The path to innovation is often identified as one that relies heavily on technical skills. Motifs of scientists or software coders conjure an image of technically-astute individuals working magic in idealized settings. Innovation, it turns out, is a more nuanced journey and experience from this. The reality is that innovation does not happen in a technically idealized setting. Instead, it is human-centric and often involves tangential soft skills that are as important, if not more so, than technical skills. Understanding the relationship between soft and hard skills can help derive successful outcomes from an innovation agenda.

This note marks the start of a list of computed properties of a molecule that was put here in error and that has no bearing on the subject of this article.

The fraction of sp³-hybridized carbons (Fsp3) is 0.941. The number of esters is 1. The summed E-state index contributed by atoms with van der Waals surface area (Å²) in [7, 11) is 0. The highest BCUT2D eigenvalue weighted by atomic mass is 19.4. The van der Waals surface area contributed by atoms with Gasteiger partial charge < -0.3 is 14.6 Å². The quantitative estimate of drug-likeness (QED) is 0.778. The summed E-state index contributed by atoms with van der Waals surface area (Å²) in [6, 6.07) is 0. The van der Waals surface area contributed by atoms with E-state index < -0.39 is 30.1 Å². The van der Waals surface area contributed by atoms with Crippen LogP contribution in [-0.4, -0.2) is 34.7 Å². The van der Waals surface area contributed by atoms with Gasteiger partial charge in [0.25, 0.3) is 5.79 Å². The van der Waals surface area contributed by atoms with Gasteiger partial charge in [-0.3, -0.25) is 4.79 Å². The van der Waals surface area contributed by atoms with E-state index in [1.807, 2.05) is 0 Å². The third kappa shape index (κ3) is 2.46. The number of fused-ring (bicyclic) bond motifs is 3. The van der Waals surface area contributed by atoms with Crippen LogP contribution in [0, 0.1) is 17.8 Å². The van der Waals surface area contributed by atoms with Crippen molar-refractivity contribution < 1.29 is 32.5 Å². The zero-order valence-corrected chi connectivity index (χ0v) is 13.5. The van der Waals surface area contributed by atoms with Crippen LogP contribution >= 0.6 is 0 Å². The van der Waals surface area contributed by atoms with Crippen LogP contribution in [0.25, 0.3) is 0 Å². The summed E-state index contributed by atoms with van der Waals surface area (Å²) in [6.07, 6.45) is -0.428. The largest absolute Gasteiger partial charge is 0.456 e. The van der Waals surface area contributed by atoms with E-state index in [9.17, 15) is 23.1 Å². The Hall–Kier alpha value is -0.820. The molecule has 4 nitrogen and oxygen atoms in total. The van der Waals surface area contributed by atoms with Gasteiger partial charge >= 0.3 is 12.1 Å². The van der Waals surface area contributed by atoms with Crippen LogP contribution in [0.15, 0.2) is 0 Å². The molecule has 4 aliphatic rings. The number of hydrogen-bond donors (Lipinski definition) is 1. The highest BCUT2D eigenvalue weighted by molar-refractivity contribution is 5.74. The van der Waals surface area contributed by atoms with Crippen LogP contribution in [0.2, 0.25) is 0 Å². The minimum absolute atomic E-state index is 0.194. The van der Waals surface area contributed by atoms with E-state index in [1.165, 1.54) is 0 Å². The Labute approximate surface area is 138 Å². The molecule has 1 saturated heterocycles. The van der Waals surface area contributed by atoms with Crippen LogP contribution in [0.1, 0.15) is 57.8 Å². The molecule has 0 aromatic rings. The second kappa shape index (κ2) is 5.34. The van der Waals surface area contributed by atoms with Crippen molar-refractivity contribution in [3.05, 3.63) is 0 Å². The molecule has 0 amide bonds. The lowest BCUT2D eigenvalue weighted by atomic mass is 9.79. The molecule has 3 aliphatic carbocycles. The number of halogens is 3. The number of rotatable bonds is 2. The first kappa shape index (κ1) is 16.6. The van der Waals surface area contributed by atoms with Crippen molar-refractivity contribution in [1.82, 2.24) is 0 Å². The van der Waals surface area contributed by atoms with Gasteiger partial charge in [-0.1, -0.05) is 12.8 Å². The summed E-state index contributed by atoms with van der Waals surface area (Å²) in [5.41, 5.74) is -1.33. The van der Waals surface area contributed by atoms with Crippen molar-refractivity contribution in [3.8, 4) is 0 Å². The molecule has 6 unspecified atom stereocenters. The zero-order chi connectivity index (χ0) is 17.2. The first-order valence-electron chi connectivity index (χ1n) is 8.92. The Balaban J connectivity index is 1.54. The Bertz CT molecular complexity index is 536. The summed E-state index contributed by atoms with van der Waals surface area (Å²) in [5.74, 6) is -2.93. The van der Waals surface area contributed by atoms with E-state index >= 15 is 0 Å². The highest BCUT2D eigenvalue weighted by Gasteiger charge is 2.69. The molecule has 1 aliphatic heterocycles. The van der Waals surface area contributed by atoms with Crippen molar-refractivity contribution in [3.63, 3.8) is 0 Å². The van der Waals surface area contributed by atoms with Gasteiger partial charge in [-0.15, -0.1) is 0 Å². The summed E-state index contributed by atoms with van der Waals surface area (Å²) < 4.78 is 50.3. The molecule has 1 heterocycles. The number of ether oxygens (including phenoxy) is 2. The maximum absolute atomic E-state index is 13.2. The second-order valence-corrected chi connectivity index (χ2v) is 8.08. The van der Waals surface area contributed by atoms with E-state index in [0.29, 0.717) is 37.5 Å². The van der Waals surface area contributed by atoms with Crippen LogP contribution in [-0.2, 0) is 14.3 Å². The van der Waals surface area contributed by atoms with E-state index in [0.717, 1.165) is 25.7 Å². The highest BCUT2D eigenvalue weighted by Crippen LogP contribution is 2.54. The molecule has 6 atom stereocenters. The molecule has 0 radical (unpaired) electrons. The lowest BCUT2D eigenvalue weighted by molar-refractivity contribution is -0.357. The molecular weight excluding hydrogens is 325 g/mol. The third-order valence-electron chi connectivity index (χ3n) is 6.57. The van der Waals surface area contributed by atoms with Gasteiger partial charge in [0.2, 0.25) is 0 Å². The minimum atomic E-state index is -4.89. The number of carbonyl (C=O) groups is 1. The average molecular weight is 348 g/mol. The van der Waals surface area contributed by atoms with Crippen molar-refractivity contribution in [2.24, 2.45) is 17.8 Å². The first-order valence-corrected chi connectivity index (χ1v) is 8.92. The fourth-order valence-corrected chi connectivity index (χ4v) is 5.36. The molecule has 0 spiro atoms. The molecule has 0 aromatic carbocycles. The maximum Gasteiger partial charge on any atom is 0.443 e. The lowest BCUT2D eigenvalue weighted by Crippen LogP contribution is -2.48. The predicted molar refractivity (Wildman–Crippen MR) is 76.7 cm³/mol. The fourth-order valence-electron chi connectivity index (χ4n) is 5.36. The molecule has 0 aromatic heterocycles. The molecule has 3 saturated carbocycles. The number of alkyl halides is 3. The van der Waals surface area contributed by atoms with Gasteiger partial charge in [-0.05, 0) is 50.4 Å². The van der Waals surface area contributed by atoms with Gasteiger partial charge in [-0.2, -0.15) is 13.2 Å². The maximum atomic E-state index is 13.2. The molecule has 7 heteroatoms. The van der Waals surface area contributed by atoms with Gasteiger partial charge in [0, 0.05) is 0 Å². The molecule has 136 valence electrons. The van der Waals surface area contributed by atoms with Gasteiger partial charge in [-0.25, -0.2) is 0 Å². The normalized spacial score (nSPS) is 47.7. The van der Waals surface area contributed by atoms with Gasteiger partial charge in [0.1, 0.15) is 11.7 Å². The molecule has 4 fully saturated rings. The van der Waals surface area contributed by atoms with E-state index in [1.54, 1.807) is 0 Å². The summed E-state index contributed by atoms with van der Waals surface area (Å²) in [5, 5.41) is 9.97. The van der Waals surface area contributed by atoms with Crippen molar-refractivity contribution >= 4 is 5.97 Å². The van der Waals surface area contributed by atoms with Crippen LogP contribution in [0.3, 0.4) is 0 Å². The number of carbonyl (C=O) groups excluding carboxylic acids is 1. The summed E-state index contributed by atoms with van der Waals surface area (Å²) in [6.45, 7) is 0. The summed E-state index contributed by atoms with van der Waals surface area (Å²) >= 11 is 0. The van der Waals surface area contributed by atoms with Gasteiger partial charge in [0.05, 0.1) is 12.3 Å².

Organizations wishing to create a culture of innovation must focus their efforts on blending these two paradigms, something Balvinder Singh Powar, Board Member and Director of Booster Space Industries is well versed in. Having worked with some of the largest organizations in Europe to actualize this blend, Balvinder understands that to gain leadership through innovation, organizations must first start by instilling the right attitude for success within their teams. We recently caught up with Balvinder to discuss how organizations can achieve innovation success through soft skill optimization and what this approach means for their innovation agendas.